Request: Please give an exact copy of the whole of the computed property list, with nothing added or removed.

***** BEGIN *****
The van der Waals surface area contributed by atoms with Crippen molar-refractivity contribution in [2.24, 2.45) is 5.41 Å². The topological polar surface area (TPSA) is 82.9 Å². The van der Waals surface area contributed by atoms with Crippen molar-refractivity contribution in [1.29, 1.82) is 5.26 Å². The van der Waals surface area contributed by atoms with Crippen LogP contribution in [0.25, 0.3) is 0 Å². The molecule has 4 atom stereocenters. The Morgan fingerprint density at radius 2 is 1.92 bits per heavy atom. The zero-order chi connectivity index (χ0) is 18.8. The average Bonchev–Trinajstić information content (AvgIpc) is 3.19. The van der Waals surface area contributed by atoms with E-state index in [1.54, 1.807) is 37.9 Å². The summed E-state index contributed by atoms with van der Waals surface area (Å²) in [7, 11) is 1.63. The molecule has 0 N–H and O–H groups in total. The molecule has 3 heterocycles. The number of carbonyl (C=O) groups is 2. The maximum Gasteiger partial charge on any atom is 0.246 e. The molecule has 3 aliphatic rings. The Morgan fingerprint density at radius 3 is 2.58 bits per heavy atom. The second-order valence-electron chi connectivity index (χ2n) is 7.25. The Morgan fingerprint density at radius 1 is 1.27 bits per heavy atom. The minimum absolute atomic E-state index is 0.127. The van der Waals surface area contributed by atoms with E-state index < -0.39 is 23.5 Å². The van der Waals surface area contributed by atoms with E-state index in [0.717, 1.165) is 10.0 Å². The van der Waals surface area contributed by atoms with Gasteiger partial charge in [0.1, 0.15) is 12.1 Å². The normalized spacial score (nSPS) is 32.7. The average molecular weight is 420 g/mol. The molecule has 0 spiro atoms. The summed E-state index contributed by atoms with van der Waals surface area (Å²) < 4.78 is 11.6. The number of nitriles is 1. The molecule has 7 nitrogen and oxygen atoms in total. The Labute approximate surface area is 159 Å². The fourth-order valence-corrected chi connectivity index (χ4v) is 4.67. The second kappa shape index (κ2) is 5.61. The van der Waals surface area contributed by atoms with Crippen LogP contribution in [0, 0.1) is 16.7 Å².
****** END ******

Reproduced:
The van der Waals surface area contributed by atoms with Crippen molar-refractivity contribution in [2.24, 2.45) is 5.41 Å². The topological polar surface area (TPSA) is 82.9 Å². The van der Waals surface area contributed by atoms with Crippen molar-refractivity contribution in [1.29, 1.82) is 5.26 Å². The van der Waals surface area contributed by atoms with Crippen LogP contribution in [0.25, 0.3) is 0 Å². The molecule has 4 atom stereocenters. The Morgan fingerprint density at radius 2 is 1.92 bits per heavy atom. The zero-order chi connectivity index (χ0) is 18.8. The average Bonchev–Trinajstić information content (AvgIpc) is 3.19. The van der Waals surface area contributed by atoms with E-state index in [1.54, 1.807) is 37.9 Å². The summed E-state index contributed by atoms with van der Waals surface area (Å²) in [7, 11) is 1.63. The molecule has 0 N–H and O–H groups in total. The molecule has 3 heterocycles. The number of carbonyl (C=O) groups is 2. The maximum Gasteiger partial charge on any atom is 0.246 e. The molecule has 3 aliphatic rings. The Morgan fingerprint density at radius 3 is 2.58 bits per heavy atom. The second-order valence-electron chi connectivity index (χ2n) is 7.25. The Morgan fingerprint density at radius 1 is 1.27 bits per heavy atom. The minimum absolute atomic E-state index is 0.127. The van der Waals surface area contributed by atoms with E-state index < -0.39 is 23.5 Å². The van der Waals surface area contributed by atoms with E-state index in [0.717, 1.165) is 10.0 Å². The van der Waals surface area contributed by atoms with Gasteiger partial charge in [0.1, 0.15) is 12.1 Å². The normalized spacial score (nSPS) is 32.7. The average molecular weight is 420 g/mol. The molecule has 0 spiro atoms. The summed E-state index contributed by atoms with van der Waals surface area (Å²) < 4.78 is 11.6. The number of nitriles is 1. The molecule has 7 nitrogen and oxygen atoms in total. The Labute approximate surface area is 159 Å². The fourth-order valence-corrected chi connectivity index (χ4v) is 4.67. The second kappa shape index (κ2) is 5.61. The van der Waals surface area contributed by atoms with Crippen LogP contribution in [0, 0.1) is 16.7 Å².